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Arian Controversy

Arian Controversy
Arius, Heresy and Tradition
by Rowan Williams

Alexandrine Presbyter and founder of Arianism. Arius was born in Libya, North Africa. He became known abroad in 318 A.D. for his peculiar views on the Trinity. If the Son were truly a son, then at one time He was not. This controversy rapidly spread throughout the church, and was condemned by 100 Egyptian and Libyan bishops. Eventually the controversy attracted the attention of Constantine, and in 325 A.D. called for a settlement of the dispute through the Council of Nic?a. Here is when Athanasius became widely known as chief opponent to Arius, and the controversial idea condemned. The writings of Arius were publicly burned and denounced, while Arius was banished to Illyria. In following centuries however, the controversy still held significant importance. Even in the present day, the beliefs of Arius are still found in Christian theology, though condemned as heretical among Orthodox churches.

The Arian Controversy
Christianity had been involved in such theological controversies since Paul's time. In Paul's day, the relationship between Jewish and Gentile converts was on everyone's lips. Then came the Gnostic speculation. These early controversies were no small matter, often sides drawn in bitter opposition. But in early Christianity, solid argument and righteousness was the only means to win a debate. Such controversies were given no real attention by civil authorities and confined within the church, therefore those in conflict had little desire to involve the authorities.

Following Constantine's conversion to Christianity, things were changed for Christianity, including the authority of the state to exercise its power in the settlement of theological disputes. Constantine had a vested interest in the unity of the church, hoping it would be the "cement of the Empire." This church-state alliance began using its power to force theological agreement on its citizens. In difference to times past, when Christians tolerated prolonged theological controversies, through means of imperial authority such controversies were now brought to a swift end. Therefore, those in controversy, sought to convince the emperor rather than their opponents, or the church.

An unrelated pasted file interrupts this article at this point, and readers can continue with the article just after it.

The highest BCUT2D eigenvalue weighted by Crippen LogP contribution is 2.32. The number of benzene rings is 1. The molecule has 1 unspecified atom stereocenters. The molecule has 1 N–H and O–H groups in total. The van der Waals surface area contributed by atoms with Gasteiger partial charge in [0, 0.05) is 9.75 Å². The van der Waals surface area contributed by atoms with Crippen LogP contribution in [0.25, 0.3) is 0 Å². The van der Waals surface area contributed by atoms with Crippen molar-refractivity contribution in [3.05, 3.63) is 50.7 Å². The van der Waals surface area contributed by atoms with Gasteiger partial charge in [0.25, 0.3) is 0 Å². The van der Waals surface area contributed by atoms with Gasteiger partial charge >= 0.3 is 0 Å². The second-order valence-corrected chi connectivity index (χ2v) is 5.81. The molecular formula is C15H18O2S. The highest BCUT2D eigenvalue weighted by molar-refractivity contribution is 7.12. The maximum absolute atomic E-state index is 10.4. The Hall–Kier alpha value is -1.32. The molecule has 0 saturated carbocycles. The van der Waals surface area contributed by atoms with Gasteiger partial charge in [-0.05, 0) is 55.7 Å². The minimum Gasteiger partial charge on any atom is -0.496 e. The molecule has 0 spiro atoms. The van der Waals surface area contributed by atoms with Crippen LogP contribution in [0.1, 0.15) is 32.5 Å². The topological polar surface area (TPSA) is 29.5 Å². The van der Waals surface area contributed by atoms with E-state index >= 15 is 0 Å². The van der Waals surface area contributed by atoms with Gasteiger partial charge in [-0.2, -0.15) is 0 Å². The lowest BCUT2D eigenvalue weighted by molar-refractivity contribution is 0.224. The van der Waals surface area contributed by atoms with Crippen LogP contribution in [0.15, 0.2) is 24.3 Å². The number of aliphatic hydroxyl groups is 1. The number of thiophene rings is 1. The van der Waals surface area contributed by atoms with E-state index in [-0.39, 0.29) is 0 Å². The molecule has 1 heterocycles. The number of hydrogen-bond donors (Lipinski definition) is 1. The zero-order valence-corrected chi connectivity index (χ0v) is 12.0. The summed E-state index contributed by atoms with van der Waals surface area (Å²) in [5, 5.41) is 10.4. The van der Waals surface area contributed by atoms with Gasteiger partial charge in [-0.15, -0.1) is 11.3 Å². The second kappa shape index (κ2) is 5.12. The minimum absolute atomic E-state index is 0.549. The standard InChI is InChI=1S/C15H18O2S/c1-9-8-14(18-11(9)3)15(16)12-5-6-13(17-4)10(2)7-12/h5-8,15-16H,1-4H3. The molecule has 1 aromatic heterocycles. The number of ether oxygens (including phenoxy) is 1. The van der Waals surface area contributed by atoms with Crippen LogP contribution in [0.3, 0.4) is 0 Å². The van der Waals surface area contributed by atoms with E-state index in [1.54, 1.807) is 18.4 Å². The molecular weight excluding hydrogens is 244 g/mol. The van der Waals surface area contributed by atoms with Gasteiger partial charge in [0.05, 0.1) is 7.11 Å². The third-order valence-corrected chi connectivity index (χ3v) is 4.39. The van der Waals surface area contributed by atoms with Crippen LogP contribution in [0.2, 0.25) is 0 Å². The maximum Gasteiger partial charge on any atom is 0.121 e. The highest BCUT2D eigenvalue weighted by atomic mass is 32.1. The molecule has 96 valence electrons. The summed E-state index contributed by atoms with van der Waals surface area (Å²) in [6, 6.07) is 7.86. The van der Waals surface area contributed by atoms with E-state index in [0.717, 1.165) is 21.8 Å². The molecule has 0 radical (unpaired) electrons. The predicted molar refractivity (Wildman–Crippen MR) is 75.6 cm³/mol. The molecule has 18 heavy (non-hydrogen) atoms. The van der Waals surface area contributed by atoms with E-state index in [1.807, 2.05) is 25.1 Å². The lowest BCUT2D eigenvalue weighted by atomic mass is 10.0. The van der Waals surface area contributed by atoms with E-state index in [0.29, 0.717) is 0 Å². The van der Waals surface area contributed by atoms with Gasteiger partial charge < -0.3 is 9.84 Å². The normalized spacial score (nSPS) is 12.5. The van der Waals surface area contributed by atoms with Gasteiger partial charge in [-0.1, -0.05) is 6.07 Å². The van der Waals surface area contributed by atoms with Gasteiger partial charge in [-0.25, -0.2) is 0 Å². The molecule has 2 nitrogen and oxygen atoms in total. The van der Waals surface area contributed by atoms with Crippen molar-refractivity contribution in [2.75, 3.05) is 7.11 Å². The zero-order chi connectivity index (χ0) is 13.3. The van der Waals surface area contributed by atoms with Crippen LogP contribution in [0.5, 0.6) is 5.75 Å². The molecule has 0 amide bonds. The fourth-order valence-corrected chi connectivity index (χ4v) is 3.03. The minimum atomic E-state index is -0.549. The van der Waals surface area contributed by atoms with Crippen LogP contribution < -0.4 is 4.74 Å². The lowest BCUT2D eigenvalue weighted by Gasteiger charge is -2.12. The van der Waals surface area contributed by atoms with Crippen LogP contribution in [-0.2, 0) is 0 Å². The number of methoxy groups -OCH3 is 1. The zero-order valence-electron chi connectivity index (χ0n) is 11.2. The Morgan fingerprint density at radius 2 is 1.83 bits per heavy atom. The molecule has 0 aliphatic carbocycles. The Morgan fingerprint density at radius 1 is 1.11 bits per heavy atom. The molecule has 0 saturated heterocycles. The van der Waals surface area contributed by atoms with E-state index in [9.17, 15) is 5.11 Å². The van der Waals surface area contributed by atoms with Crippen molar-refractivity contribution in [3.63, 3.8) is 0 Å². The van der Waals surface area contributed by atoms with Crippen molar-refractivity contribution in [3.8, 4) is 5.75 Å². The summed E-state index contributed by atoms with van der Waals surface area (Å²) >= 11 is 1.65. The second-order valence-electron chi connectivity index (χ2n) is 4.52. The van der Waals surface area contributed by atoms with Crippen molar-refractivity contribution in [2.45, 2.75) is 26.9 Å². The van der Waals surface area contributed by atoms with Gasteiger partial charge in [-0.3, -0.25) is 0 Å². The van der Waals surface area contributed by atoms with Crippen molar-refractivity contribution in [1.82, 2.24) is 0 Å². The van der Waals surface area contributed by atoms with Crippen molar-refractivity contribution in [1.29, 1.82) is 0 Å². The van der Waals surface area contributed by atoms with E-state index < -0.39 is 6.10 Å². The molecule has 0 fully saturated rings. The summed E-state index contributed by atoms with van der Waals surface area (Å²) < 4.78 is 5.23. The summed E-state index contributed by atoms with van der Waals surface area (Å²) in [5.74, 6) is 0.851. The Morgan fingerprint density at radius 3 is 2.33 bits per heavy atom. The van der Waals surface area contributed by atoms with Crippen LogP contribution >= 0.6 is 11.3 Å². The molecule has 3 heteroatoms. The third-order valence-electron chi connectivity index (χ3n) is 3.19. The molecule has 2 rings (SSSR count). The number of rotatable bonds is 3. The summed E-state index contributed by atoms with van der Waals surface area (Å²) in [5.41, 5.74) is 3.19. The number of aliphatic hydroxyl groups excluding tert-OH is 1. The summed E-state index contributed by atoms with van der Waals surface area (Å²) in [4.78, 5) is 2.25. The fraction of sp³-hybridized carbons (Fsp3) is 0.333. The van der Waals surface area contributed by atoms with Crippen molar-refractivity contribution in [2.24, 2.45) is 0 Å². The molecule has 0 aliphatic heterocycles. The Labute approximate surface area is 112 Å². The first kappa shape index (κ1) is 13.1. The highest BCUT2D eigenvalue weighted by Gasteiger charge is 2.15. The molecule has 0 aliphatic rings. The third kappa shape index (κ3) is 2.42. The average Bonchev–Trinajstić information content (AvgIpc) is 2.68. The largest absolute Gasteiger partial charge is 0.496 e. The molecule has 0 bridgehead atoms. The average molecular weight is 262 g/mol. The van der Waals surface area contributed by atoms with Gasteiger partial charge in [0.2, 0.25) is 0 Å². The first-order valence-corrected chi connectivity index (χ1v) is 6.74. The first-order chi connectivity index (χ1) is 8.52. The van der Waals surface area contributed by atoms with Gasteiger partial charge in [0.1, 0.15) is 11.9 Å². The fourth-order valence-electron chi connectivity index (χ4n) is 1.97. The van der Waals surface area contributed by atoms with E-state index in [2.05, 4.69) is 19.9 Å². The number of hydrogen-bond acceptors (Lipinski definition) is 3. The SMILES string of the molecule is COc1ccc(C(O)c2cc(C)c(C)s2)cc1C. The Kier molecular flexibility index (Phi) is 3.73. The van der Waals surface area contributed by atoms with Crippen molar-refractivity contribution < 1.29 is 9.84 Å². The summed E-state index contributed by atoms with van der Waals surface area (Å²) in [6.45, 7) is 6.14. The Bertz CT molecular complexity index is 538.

So was the case with the Arian controversy. It began with conflict between a bishop and a priest, growing to such a point that intervention from Constantine was invoked, with each party hoping to destroy the other through political maneuvers.

The Trinity was sometimes depicted as three faces belonging to single body in mediaeval art.

The Outbreak of the Controversy
The roots of the Arian controversy are to be found in theological developments that took place long before the time of Constantine. Indeed, the controversy was a direct result of the manner in which Christians came to think of the nature of God, thanks to the work of Justin, Clement of Alexandria, Origen, and others. When the first Christians set out to preach their message throughout the Empire, they were taken for ignorant atheists, for they had no visible gods. In response, some learned Christians appealed to the authority of those whom antiquity considered eminently wise, the classical philosophers. The best pagan philosophers had taught that above the entire cosmos there was a supreme being, and some had even declared that the pagan gods were human creations. Appealing to such respected authorities, Christians argued that they believed in the supreme being of the philosophers, and that this was what they meant when they spoke of God. Such an argument was very convincing, and there is no doubt that it contributed to the acceptance of Christianity among the intelligentsia.

But this was also a dangerous argument. It was possible that Christians, in their eagerness to show the kinship between their faith and classical philosophy, would come to the conviction that the best way to speak of God was no longer that of the prophets and other biblical writers, but rather that of Plato, Plotinus, and the rest. Since those philosophers conceived of perfection as immutable, impassible, and fixed, many Christians came to the conclusion that such was the God of Scripture.